Why fresh fruits, veggies may prevent kids from eating better

· 4 min read

Why fresh fruits, veggies may prevent kids from eating better

Study: Misunderstanding healthy, processed foods may prevent parents from using either
Weiwen Chai
Weiwen Chai

Contrary to popular belief, the supermarket’s freezer section or the canned goods aisle could be the path for parents who want to improve their children’s diets.

In a new study, University of Nebraska-Lincoln nutrition researchers asked parents of overweight pre-school and elementary school students why their children didn’t eat more vegetables and fruits. They found that a key stumbling block was parents’ belief that fresh, raw and “natural” vegetables and fruits are healthier for their children than canned or frozen produce.

Parents concerned about wasting money and food often are reluctant to buy fresh produce because they think it costs too much, requires too much prep work and spoils more quickly than their children can eat it, Nebraska researcher Weiwen Chai and colleague Martha Nepper found.

Parents were also reluctant to buy produce preserved in bags, cans and jars because they believed those foods weren’t as beneficial for their children.

“The misunderstanding of healthy foods and processed foods potentially prevented parents from feeding more fruits and vegetables to their children in the home,” Nepper and Chai wrote in the study. “The fact that canned and frozen fruits and vegetables may have similar health benefits and nutritional qualities with a longer shelf life and lower cost compared with the fresh ones needs to be addressed when providing nutrition education.”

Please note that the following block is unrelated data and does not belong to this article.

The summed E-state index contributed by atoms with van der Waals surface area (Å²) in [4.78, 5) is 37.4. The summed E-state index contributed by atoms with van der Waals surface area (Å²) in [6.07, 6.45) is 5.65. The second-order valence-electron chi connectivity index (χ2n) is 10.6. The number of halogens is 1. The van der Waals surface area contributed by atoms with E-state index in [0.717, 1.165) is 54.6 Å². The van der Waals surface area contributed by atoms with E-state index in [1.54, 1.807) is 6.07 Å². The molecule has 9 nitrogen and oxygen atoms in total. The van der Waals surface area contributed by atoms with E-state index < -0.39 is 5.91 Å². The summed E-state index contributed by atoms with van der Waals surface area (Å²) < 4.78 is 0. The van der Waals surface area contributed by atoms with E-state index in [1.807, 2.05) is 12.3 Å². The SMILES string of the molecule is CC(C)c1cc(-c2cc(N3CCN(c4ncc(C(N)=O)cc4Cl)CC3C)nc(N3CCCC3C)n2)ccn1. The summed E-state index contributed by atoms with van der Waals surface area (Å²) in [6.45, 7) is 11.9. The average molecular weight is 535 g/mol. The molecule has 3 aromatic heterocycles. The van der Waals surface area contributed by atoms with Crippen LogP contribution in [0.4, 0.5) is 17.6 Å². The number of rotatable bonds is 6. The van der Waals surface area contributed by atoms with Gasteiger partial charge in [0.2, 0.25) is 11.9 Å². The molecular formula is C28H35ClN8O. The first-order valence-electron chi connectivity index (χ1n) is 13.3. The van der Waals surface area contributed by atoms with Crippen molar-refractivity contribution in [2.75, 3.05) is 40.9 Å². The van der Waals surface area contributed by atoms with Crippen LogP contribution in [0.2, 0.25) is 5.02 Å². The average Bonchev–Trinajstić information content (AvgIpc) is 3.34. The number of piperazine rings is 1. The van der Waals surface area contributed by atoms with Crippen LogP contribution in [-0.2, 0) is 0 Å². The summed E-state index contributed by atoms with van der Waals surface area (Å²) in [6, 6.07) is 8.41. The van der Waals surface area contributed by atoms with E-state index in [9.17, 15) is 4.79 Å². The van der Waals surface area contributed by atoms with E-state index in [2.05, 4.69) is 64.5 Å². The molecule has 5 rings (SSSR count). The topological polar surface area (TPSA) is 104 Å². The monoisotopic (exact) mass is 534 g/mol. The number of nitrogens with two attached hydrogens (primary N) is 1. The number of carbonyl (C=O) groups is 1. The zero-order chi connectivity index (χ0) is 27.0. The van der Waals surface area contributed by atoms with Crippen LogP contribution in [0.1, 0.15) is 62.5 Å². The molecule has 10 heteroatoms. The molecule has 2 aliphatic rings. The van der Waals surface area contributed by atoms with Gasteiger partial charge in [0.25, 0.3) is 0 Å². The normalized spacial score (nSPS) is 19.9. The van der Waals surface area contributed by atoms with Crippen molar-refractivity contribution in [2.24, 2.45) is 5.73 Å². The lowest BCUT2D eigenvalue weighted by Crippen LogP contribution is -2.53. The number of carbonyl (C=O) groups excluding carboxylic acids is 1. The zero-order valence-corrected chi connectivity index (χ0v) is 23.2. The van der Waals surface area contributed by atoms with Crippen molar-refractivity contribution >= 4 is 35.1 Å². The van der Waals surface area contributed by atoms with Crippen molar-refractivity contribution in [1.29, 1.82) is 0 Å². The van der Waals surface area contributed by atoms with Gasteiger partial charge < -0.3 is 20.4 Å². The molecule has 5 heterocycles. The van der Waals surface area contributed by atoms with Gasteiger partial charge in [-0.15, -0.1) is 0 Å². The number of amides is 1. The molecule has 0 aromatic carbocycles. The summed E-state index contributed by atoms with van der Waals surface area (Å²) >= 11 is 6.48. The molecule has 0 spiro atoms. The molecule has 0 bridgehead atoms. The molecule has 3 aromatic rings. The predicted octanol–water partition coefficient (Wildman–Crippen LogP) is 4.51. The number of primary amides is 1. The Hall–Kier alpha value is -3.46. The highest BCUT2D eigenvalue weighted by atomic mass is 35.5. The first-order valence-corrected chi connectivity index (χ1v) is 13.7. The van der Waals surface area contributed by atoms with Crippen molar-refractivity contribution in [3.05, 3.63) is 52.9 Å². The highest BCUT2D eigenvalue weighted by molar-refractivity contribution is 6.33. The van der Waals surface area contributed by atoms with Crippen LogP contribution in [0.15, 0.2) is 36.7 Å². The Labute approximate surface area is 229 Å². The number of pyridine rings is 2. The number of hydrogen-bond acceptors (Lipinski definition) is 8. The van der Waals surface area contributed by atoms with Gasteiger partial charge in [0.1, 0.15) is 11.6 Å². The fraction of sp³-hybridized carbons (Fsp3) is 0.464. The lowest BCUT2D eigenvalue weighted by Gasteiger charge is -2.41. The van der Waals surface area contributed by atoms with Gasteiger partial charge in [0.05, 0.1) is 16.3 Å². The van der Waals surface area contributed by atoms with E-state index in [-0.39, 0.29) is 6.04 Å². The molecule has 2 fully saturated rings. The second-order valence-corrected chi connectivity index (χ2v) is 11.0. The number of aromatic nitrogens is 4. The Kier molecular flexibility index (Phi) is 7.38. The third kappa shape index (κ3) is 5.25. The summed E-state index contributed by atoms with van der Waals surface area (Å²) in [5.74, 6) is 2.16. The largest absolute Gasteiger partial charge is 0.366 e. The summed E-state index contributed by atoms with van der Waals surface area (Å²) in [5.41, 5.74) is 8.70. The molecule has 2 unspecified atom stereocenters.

Parents can avoid some of the pitfalls by buying frozen or canned fruits and vegetables that will keep longer and can be used in lots of dishes, Nepper said. They should look for items with as few ingredients as possible – no cheese or cream sauce and no added sugar or fat, for example. And they can reduce the salt content of canned produce by rinsing the vegetables before cooking or by buying low-sodium varieties.

They also can reduce cost and waste by buying fresh produce in season, by storing fruits in an easily accessible bowl, and by promptly washing and slicing produce to be used in a hurry, she added.

Though children often eschew vegetables, Chai and Nepper said parents should resist the urge to hide vegetables in other dishes. Cooking together is a good strategy for kids to become accustomed to the foods.

“Children need to get used to fruits and vegetables in their whole form,” Chai said.

Nepper, a registered dietitian at Methodist Hospital in Omaha, conducted the research in 2015 while a doctoral student at Nebraska. She earned her doctorate in 2016. Chai, an assistant professor of nutrition and health sciences, was her adviser.

The pilot study was funded with a grant from the Ann A. Hertzler Research Foundation Grant from the Academy of Nutrition and Dietetics. The research could lead to more study into the causes of childhood obesity, Chai said.

Nepper conducted focus groups with two groups of parents – 13 parents of overweight or obese children 3 to 5, and 14 parents of overweight children 6 to 12. All 27 participants – 21 mothers, four fathers and two grandmothers – were their home’s main food shoppers and preparers.

Parents told Nepper about struggles in getting children to eat vegetables and frustration with extended family members who provide junk food and candy against their wishes.

Their purchases of fresh vegetables often go to waste, respondents said, because they spoil before they’re eaten or take too much time and attention to wash, peel and slice. Sometimes they shred zucchini and carrots to hide them in foods like taco filling or coax their child to drink a fruit-flavored vegetable drink.

The study was published in the Journal of Global Qualitative Nursing Research.

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